OpenFlow SDN controllers: Choices emerge

Both vendors and the open source community are developing OpenFlow controllers that will be used to centrally manage routers and switches in an SDN.

FlowVisor was created as a tool for researchers to quickly and flexibly experiment with new SDN ideas and tools in a large production environment. It slices up physical networks through an abstraction layer. The controller acts as a transparent proxy between a network of OpenFlow switches and other standard OpenFlow controllers, and manages bandwidth, CPU utilization and flow tables. While FlowVisor has been deployed in production environments around the country, it is not necessarily enterprise-ready. For example, it lacks a prompt command-line interface or Web-based administration, so users must manage configuration files to push changes out.

Floodlight also had its start in a research environment. The OpenFlow controller was built on work that began at Stanford University and UC Berkeley and now continues among a community of open source developers, along with engineers at Big Switch Networks Inc. Floodlight has been tested with both physical and virtual OpenFlow-compatible switches. It also supports networks where groups of OpenFlow-compatible switches are connected through conventional, non-OpenFlow switches.

Read these articles to learn more about FlowVisor and Floodlight.

OpenFlow SDN applications go well beyond the data center

Most discussions regarding OpenFlow SDN focus on data center or carrier networks, but OpenFlow offers benefits for campus networks, particularly when it comes to improving security and managing bring your own device (BYOD) policies. Indiana University has used OpenFlow to simplify how security and access policies are implemented across the network by using the standard to group together similar components or systems regardless of their physical location. Engineers can then control which users or devices access specific applications on specific network segments.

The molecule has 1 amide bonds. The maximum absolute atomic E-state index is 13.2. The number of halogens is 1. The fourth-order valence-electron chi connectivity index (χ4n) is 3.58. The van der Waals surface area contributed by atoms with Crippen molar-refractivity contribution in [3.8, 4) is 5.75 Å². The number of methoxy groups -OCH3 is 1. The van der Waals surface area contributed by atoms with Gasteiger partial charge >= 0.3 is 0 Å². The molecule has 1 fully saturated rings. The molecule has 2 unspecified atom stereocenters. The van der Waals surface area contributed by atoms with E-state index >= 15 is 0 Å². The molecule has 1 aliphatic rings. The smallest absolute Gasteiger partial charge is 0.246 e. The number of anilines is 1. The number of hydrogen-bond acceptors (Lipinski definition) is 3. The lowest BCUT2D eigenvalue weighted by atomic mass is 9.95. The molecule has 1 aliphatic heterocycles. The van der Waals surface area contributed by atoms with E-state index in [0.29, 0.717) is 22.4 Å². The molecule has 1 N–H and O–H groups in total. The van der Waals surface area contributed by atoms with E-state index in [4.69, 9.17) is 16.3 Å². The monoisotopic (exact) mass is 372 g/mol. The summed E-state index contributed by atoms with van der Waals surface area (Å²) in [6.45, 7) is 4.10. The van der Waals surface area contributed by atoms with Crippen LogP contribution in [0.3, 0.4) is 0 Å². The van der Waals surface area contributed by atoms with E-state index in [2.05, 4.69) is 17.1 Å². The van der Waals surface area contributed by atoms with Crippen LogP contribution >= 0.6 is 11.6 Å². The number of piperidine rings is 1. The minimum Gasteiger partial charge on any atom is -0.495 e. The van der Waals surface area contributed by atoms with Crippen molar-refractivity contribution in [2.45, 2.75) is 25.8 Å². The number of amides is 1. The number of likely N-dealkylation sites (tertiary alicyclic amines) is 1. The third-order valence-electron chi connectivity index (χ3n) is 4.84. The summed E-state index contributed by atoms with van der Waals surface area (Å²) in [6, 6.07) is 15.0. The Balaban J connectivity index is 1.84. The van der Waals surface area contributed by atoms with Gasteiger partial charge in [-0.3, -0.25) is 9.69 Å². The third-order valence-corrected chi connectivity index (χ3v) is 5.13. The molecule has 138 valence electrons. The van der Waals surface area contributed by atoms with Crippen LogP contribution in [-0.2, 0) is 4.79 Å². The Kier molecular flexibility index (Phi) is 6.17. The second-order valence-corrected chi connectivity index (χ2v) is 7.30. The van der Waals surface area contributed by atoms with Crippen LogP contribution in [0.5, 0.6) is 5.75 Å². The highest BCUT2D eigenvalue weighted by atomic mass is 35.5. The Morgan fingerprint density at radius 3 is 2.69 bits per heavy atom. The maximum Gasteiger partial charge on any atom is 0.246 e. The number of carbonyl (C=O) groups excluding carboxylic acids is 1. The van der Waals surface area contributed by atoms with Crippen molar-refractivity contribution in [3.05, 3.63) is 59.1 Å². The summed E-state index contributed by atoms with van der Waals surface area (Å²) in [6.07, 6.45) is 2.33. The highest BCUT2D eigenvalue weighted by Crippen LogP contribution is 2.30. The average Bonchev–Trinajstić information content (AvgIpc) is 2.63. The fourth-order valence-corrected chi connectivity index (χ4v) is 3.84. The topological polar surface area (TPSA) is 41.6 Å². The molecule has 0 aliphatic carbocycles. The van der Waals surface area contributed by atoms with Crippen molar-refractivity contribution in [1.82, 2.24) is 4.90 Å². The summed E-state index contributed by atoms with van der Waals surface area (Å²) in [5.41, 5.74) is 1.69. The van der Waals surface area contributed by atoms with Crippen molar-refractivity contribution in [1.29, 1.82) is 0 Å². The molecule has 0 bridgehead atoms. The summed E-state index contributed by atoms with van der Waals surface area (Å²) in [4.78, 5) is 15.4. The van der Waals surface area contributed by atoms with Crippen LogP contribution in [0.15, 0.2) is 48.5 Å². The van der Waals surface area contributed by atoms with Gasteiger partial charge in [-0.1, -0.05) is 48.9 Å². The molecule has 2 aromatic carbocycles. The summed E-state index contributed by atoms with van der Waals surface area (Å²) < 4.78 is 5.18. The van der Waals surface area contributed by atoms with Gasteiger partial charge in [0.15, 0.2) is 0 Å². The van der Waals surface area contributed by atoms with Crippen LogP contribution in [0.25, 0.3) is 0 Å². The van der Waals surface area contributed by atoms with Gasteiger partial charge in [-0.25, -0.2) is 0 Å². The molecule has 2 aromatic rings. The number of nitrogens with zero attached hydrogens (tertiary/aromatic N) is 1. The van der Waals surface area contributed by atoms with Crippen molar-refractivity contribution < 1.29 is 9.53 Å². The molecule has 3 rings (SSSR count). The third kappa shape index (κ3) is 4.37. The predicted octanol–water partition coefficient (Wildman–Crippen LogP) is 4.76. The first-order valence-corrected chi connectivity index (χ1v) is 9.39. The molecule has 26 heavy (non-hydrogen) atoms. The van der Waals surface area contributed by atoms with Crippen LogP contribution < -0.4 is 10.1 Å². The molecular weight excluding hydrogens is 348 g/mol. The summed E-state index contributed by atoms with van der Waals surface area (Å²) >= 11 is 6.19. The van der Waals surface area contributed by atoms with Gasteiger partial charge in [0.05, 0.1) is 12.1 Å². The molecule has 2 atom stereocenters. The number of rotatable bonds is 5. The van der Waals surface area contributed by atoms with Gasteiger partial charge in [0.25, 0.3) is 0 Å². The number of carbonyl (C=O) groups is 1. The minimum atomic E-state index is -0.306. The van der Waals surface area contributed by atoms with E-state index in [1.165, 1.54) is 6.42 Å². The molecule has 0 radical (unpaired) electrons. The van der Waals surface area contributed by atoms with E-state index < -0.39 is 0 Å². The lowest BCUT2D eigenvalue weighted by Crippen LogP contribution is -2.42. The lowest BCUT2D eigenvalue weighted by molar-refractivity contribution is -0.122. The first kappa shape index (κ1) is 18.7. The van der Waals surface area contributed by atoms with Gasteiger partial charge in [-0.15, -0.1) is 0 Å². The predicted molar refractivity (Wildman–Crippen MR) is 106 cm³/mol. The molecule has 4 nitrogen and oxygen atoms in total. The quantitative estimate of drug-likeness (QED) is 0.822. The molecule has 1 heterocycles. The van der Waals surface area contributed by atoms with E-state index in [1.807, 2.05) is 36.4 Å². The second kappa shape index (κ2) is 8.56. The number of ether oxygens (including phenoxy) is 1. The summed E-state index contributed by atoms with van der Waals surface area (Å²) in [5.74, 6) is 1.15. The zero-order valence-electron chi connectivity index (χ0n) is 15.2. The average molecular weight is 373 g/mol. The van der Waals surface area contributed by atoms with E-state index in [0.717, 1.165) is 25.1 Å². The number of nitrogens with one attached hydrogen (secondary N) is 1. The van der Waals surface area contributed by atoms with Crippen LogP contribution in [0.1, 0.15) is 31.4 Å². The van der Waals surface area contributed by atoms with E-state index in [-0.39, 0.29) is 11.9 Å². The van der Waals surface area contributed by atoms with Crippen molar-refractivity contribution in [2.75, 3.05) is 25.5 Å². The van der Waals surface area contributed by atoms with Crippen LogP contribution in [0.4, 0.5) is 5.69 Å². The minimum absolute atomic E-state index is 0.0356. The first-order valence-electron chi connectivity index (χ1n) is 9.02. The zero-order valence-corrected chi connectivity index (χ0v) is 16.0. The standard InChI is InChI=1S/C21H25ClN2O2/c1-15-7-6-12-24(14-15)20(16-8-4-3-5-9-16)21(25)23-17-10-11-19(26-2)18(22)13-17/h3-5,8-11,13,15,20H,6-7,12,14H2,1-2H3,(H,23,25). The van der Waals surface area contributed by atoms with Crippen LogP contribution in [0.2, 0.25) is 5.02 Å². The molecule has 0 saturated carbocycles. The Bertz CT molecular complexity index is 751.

Learn more about how Indiana University implemented OpenFlow in the campus LAN and for security.

OpenFlow, SDN and network applications

Controllers are only one part of OpenFlow architecture. In fact, the SDN market will adopt a three-tiered architecture according to Kyle Forster, co-founder of Big Switch Networks. The first tier will consist of physical network equipment that are built to be OpenFlow-friendly, such as Ethernet switches and routers. The middle tier will consist of the controllers. The top tier will involve northbound applications that direct security, management and other specific functions through the controllers. Some vendors will play in a single tier while others will participate in multiple tiers.

Read about how traditional vendors and startups alike will play a key role in developing the application tier of an SDN.

OpenFlow applications will take on network monitoring and management

OpenFlow applications will play a key role in network monitoring and management, going well beyond current tools. With OpenFlow controllers, engineers will gain a centralized view of the entire network configuration along with control of every component, even in a dynamic virtual environment. Unlike traditional network monitoring and management tools, OpenFlow provides a powerful tool set for configuring the network in a positively controlled system with multiple feedback loops for accuracy and confirmation.

Read more about how OpenFlow apps work where network management tools fail.